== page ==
By Michael Stelzer Jocks, History Faculty.
Summer 1 quarter is my time off from teaching. But, as my esteemed colleague Peter Stern stated in his Turtle profile, “teaching is what life’s all about. Everyone’s on this great green globe to teach and learn and/or to learn and teach.” Or, perhaps to put it another way: You can take the boy out of the classroom, but you can’t take the classroom out of the boy. Sure, I could just sit on the couch and watch TV, but I really would rather be thinking of new methods, new ideas and new courses. Thus, most of my first four weeks off have found me elbow-deep in a book or two about a topic that has always intrigued me: Race. I am working on a course tentatively titled ‘Race and the History of Racism’. The structure of the course is slowly developing in my mind; soon I hope to start transferring my thoughts to electronic documents.
I want to share with you, dear readers, an idea I have for the course. By sharing this, I hope to get some feedback, and hold my feet to the proverbial deadline fire. I would like to implement the below idea by the time I return to RMU in July. Now, let me explain….
When dealing with the topic of race in America, it is often difficult to move beyond the notion of racial absolutism. The idea that there are 3 or 4, or 5 or 6 ‘races’ that encapsulates all humans. Such racial absolutism is central to American culture and history. It is, however, a fallacy and to disprove it we must shatter American notions of racial categories. But, how to do this? There are many readings, essays or monographs that could do the trick. But as we all know, a picture is worth a thousand words. I want to SHOW the cliched rainbow of humanity in all its diverse form to my students. Luckily, technology is here to help.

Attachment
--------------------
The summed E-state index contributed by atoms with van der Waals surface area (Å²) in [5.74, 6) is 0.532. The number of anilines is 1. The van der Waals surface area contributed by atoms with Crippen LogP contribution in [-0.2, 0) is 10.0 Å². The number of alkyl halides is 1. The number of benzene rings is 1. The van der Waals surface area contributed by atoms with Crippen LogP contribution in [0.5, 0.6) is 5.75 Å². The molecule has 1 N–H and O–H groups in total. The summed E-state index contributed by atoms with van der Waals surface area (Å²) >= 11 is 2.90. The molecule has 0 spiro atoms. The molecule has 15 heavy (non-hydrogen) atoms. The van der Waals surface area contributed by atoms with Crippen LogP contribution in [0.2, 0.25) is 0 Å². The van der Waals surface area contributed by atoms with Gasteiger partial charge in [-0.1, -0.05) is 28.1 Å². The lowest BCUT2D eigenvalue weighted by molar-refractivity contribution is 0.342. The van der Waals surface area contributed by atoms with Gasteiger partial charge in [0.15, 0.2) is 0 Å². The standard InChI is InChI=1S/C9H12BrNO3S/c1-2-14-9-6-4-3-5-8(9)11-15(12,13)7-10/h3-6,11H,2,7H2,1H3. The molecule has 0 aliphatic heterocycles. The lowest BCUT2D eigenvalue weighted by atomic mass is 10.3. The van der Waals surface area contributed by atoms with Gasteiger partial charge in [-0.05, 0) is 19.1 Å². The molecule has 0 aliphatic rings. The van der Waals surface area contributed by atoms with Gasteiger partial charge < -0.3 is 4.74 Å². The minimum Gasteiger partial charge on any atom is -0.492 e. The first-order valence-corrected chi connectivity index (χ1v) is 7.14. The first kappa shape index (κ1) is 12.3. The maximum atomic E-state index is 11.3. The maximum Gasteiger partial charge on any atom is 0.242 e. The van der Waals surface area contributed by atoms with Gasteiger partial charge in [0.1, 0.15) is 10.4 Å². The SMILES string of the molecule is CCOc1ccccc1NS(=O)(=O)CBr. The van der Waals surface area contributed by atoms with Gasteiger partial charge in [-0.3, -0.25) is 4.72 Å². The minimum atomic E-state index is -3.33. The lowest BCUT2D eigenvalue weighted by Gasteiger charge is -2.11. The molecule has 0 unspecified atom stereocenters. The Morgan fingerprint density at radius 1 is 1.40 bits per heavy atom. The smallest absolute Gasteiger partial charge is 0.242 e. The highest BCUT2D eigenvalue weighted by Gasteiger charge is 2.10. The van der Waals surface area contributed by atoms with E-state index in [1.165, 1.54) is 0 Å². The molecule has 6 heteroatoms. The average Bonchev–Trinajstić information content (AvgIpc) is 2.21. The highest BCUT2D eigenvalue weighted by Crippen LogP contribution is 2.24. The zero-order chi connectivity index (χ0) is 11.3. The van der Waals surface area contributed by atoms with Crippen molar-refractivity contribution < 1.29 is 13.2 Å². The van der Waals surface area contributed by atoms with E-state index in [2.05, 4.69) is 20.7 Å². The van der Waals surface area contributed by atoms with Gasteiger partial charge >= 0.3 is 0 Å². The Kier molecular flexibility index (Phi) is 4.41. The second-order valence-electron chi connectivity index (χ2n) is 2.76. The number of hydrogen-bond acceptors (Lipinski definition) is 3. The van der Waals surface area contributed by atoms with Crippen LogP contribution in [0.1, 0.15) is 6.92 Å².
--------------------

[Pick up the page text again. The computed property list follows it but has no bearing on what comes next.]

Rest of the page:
During the last couple years, psychologists have utilized digital photography to ‘composite’ human faces into national average visages. By so doing, these scientists have muddied up any simplistic notions of racial identity. Of course, this idea of ‘average’ physical image is somewhat flawed. There can never truly be an ‘average national look’. Still, the attempts are incredibly suggestive when viewed together at one time since they illuminate how the world’s population physically blend imperceptibly over created state borderlines. Just glance at the 40 images below, and try not to see the shared humanity. The faces just blend from one to another. There is no definitive color line.
But, there is a problem here. These photos are ordered alphabetically, not geographically. The psychologists miss an opportunity by ordering the pictures this way. Why not put them on a map so that we can really see the faces physically blend?
Why not indeed? This is my goal! Edit each picture, and place them onto an interactive world map. I am thinking of using Google Earth for this, since it is simple to add images to this fully immersive global map. Doing this will illuminate for my students the malleability of race; hopefully, this will lead them to question absolutist American racial concepts.
I really think this has some promise. It may take awhile, but I have quite a few weeks off. I will give you all an update later on.
Now, off to work!